OS is a complex genetic disease and despite all of the progress achieved by basic and clinical research in recent years, the molecular genetic mechanisms involved in the pathogenesis of osteosarcoma are not yet clear. LncRNA expression has not been well explored in OS, and our knowledge of how lncRNAs act in OS cells, particularly in terms of driving metastatic processes, remains very limited. Because the presence of metastatic disease at diagnosis drives OS patients to more aggressive treatment approaches [5], the identification of patients with non-metastatic statuses at diagnosis who will develop metastatic lesions during treatment is of significant interest. The identification of potential metastatic OSs at diagnosis even when clinical metastasis is not present based on results from standard imaging techniques could be a promising tool in the management of OS patients. In our work, we evaluated the expression of HULC, which is a lncRNA that is associated with the metastatic processes of tumors [13,1820] in OS pediatric primary samples from patients without metastatic disease at diagnosis.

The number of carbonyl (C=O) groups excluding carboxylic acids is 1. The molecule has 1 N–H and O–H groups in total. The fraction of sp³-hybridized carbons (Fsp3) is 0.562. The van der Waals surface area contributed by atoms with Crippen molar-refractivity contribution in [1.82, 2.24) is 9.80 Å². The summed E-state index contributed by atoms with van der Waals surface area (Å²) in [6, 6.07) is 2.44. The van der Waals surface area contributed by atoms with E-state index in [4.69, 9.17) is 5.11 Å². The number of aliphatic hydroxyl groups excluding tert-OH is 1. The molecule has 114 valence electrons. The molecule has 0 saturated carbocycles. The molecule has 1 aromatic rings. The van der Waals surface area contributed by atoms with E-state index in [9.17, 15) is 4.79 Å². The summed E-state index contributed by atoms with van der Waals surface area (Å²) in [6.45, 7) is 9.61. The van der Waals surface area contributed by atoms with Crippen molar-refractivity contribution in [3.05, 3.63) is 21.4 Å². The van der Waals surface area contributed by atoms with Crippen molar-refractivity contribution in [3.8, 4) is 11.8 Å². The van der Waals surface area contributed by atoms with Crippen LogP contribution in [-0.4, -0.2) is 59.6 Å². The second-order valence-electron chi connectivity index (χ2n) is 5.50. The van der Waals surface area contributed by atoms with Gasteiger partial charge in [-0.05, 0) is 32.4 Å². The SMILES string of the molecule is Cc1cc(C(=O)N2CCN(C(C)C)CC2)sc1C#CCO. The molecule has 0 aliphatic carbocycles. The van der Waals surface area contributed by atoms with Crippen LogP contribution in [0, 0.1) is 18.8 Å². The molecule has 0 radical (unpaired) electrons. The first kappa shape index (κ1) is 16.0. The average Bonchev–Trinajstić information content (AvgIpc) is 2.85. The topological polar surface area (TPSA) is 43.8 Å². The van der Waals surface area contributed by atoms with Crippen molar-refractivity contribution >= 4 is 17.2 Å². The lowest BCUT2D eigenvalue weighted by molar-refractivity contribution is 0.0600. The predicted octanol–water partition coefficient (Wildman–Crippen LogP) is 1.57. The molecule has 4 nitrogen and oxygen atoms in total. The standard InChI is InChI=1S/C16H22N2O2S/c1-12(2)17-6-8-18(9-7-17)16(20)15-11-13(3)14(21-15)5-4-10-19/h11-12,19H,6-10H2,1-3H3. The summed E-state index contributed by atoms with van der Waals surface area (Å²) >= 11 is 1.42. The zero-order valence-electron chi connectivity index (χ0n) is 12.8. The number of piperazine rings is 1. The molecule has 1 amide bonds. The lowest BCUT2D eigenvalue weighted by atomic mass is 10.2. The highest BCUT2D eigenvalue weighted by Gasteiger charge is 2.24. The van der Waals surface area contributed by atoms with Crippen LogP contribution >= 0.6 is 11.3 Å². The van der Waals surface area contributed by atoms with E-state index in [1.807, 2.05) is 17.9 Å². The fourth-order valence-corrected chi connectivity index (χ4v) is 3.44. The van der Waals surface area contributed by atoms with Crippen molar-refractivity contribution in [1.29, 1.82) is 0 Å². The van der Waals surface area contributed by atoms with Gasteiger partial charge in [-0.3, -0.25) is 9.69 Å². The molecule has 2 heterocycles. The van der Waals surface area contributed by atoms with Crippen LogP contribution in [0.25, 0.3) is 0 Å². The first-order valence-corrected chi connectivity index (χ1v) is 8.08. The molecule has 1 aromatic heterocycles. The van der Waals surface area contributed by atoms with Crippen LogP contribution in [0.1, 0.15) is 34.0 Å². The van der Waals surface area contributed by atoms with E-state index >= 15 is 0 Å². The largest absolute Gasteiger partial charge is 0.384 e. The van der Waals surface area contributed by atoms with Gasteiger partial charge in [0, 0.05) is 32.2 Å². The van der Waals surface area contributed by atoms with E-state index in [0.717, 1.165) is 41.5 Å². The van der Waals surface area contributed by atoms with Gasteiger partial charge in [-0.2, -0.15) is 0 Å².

Initially, HULC was described as a liver-specific non-coding RNA that is highly expressed in primary tumors of the liver [18]. Subsequently, high levels of HULC were detected in the plasma of hepatocellular carcinoma patients and found to be associated with tumor aggressiveness and progression. Based on these data, some authors have suggested that HULC is a potential prognostic biomarker in liver cancer [19]. Moreover, high levels of HULC expression have been described in liver metastases in colorectal carcinoma patients [25], and its expression has been associated with lymph node metastasis and vascular infiltration in pancreatic cancer [13] and advanced metastatic disease in gastric cancer [20].